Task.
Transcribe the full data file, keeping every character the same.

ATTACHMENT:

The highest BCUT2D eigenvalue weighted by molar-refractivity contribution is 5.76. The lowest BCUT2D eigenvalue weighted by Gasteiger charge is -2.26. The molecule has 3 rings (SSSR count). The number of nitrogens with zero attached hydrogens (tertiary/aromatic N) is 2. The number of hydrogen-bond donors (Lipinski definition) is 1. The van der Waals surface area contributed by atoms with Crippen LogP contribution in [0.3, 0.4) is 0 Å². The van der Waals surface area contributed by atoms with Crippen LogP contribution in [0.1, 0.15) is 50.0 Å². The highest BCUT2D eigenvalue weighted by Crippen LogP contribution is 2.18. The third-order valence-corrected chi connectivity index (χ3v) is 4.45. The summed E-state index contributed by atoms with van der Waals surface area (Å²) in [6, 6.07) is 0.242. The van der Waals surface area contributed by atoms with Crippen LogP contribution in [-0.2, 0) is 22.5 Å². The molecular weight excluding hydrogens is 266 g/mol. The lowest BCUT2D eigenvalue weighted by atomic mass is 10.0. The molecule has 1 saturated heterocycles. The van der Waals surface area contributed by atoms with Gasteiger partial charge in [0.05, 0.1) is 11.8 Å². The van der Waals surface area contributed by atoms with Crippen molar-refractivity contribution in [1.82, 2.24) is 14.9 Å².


The highest BCUT2D eigenvalue weighted by molar-refractivity contribution is 5.76. The lowest BCUT2D eigenvalue weighted by Gasteiger charge is -2.26. The molecule has 3 rings (SSSR count). The number of nitrogens with zero attached hydrogens (tertiary/aromatic N) is 2. The number of hydrogen-bond donors (Lipinski definition) is 1. The van der Waals surface area contributed by atoms with Crippen LogP contribution in [0.3, 0.4) is 0 Å². The van der Waals surface area contributed by atoms with Crippen LogP contribution in [0.1, 0.15) is 50.0 Å². The highest BCUT2D eigenvalue weighted by Crippen LogP contribution is 2.18. The third-order valence-corrected chi connectivity index (χ3v) is 4.45. The summed E-state index contributed by atoms with van der Waals surface area (Å²) in [6, 6.07) is 0.242. The van der Waals surface area contributed by atoms with Crippen LogP contribution in [-0.2, 0) is 22.5 Å². The molecular weight excluding hydrogens is 266 g/mol. The lowest BCUT2D eigenvalue weighted by atomic mass is 10.0. The molecule has 1 saturated heterocycles. The van der Waals surface area contributed by atoms with Gasteiger partial charge in [0.05, 0.1) is 11.8 Å². The van der Waals surface area contributed by atoms with Crippen molar-refractivity contribution in [1.82, 2.24) is 14.9 Å².